Carbon steel is a steel with carbon content from about 0.05 up to 3.8 per cent by weight. The definition of carbon steel from the American Iron and Steel Institute (AISI) states:
Tool steel refers to a variety of carbon steel and alloy steel that are particularly well-suited to be made into tools. Their suitability comes from their distinctive hardness, resistance to abrasion and deformation, and their ability to hold a cutting edge at elevated temperatures. As a result, tool steels are suited for use in the shaping of other materials. With a carbon content between 0.5% and 1.5%, tool steels are manufactured under carefully controlled conditions to produce the required quality. The presence of carbides in their matrix plays the dominant role in the qualities of tool steel. The four major alloying elements that form carbides in tool steel are: tungsten, chromium, vanadium and molybdenum. The rate of dissolution of the different carbides into the austenite form of the iron determines the high-temperature performance of steel. Proper heat treatment of these steels is important for adequate performance. The manganese content is often kept low to minimize the possibility of cracking during water quenching.
High-speed steel is a subset of tool steels, commonly used as cutting tool material.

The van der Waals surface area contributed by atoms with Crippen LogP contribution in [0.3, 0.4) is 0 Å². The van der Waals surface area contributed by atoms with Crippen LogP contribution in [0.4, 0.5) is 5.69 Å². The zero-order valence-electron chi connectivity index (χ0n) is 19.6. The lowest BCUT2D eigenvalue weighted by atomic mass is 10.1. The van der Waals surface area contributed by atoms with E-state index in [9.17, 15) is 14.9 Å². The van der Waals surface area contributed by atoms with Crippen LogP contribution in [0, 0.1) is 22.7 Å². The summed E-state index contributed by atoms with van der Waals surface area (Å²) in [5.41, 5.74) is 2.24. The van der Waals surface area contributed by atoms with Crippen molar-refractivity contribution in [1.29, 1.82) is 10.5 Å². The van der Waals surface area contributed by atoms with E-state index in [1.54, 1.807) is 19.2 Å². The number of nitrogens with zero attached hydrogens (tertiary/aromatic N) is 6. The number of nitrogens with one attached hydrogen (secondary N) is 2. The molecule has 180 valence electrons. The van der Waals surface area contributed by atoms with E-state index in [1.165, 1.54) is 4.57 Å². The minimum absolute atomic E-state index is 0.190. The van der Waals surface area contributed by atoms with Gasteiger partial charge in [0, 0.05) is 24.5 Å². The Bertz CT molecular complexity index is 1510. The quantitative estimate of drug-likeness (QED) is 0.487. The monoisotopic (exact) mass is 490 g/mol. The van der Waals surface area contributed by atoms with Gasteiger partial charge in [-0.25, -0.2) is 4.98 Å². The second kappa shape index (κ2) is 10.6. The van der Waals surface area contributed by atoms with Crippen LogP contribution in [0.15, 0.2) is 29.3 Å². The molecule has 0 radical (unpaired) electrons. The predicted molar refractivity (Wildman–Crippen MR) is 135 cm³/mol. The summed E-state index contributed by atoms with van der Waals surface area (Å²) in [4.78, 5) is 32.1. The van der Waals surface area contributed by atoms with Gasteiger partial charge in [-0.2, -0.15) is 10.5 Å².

Tempering is a process of heat treating, which is used to increase the toughness of iron-based alloys. Tempering is usually performed after hardening, to reduce some of the excess hardness, and is done by heating the metal to some temperature below the critical point for a certain period of time, then allowing it to cool in still air. The exact temperature determines the amount of hardness removed, and depends on both the specific composition of the alloy and on the desired properties in the finished product. For instance, very hard tools are often tempered at low temperatures, while springs are tempered at much higher temperatures.
Titanium alloys are alloys that contain a mixture of titanium and other chemical elements. Such alloys have very high tensile strength and toughness. They are light in weight, have extraordinary corrosion resistance and the ability to withstand extreme temperatures. However, the high cost of both raw materials and processing limit their use to military applications, aircraft, spacecraft, bicycles, medical devices, jewelry, highly stressed components such as connecting rods on expensive sports cars and some premium sports equipment and consumer electronics.
The SAE steel grades system is a standard alloy numbering system for steel grades maintained by SAE International.